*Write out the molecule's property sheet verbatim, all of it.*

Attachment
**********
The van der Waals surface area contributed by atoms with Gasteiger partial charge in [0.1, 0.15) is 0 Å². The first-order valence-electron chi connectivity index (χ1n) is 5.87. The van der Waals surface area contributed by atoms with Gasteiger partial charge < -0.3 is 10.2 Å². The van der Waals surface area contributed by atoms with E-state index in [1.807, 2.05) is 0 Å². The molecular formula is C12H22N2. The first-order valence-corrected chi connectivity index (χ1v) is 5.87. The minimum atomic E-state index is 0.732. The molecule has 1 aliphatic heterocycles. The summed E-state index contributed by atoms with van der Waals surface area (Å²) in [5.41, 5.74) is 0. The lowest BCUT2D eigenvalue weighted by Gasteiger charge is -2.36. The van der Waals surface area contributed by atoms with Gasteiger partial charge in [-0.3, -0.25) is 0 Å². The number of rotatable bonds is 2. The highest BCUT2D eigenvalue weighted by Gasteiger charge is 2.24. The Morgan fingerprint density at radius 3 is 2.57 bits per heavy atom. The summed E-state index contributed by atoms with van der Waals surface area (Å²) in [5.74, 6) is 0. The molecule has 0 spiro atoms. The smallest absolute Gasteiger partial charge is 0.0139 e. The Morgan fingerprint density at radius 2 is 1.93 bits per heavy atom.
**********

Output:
The van der Waals surface area contributed by atoms with Gasteiger partial charge in [0.1, 0.15) is 0 Å². The first-order valence-electron chi connectivity index (χ1n) is 5.87. The van der Waals surface area contributed by atoms with Gasteiger partial charge < -0.3 is 10.2 Å². The van der Waals surface area contributed by atoms with E-state index in [1.807, 2.05) is 0 Å². The molecular formula is C12H22N2. The first-order valence-corrected chi connectivity index (χ1v) is 5.87. The minimum atomic E-state index is 0.732. The molecule has 1 aliphatic heterocycles. The summed E-state index contributed by atoms with van der Waals surface area (Å²) in [5.41, 5.74) is 0. The lowest BCUT2D eigenvalue weighted by Gasteiger charge is -2.36. The van der Waals surface area contributed by atoms with Gasteiger partial charge in [-0.3, -0.25) is 0 Å². The number of rotatable bonds is 2. The highest BCUT2D eigenvalue weighted by Gasteiger charge is 2.24. The Morgan fingerprint density at radius 3 is 2.57 bits per heavy atom. The summed E-state index contributed by atoms with van der Waals surface area (Å²) in [5.74, 6) is 0. The molecule has 0 spiro atoms. The smallest absolute Gasteiger partial charge is 0.0139 e. The Morgan fingerprint density at radius 2 is 1.93 bits per heavy atom.